On Tuesday, Slate.com contributor Aisha Harris posted a story titled “The Troubling Viral Trend of the “Hilarious” Black Neighbor,” in which she described how she believes the internet picks on black people and turns them into unwitting internet celebrities. There are so many things wrong with this argument that it’s hard to even fathom how it passed the sniff test with the editors at Slate, but let’s start by taking a look at this quote directly from the article:
Granted, the buzzworthy tactic of reporters interviewing the most loquacious witnesses to a crime or other event is nothing new, and YouTube has countless examples of people of all ethnicities saying ridiculous things.
With this one sentence, Harris basically discredits her entire premise. In making this connection, Harris is suggesting that the reporter who interviewed Charles Ramsey only chose to interview him because he looked like he would give an engaging interview, even though there were other “witnesses” they could have interviewed instead. By saying this, Harris is completely disregarding the fact that Ramsey wasn’t just a “witness” to the event, he was the key figure who aided in rescuing the women from the house. Furthermore, Harris herself admits there are “countless examples of people of all ethnicities saying ridiculous things” on Youtube. Let me clue Harris in on something here — that’s how the internet works. People post and share all sorts of absurd and/or funny things that other people, cats, dogs and animals of all kinds have been caught on camera doing — often with funny headlines or captions to grab the eye of potential viewers and aid in the general “virility” of the photos or clips. This is the same for people of all races — there is no conspiracy here. If you look long enough, you’ll eventually come across internet “memes” that are racist, sexist or just downright distasteful. That’s the nature of the internet.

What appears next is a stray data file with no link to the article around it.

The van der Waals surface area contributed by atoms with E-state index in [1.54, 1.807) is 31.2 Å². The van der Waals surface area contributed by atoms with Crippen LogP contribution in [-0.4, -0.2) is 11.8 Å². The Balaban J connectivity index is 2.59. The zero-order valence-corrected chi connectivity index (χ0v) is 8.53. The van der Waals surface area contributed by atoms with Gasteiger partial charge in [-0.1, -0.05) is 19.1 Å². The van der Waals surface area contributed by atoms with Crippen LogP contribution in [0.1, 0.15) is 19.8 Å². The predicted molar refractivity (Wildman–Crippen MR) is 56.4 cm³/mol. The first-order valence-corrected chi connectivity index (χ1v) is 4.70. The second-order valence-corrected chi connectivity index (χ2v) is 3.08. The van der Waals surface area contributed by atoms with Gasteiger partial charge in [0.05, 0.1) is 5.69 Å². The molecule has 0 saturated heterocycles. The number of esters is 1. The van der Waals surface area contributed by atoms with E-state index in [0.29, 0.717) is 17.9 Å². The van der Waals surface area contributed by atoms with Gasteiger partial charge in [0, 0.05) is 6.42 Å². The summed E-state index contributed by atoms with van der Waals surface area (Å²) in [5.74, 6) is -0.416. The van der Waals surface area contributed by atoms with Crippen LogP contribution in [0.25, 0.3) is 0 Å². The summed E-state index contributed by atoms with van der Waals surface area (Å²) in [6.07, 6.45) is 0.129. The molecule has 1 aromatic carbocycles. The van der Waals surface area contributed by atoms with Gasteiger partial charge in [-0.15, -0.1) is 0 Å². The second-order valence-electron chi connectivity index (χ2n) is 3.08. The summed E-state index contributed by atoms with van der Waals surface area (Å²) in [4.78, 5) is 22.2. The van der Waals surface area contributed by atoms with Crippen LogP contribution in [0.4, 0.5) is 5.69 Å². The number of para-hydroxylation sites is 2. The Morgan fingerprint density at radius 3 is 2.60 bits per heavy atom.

Harris goes on to say:
It’s difficult to watch these videos and not sense that their popularity has something to do with a persistent, if unconscious, desire to see black people perform.
Excuse me? So, Harris is saying that people became enthralled with Charles Ramsey’s interview for no other reason than wanting to see “black people perform?” It couldn’t have anything to do with the fact that he was a key figure in rescuing three women who had been missing for up to a decade, and even presumed dead by some. No, definitely not that. By the same token, it couldn’t be because he gave an interview in which he spoke from the heart and didn’t seem to have the type of robotic, canned answers to questions that we often see in news interviews. Nope, it had to be because we’re all obsessed with wanting to see “black people perform.” I shouldn’t have to point out how absolutely outrageous this argument is, but judging by how widely shared Harris’ article has been, apparently it needs to be done.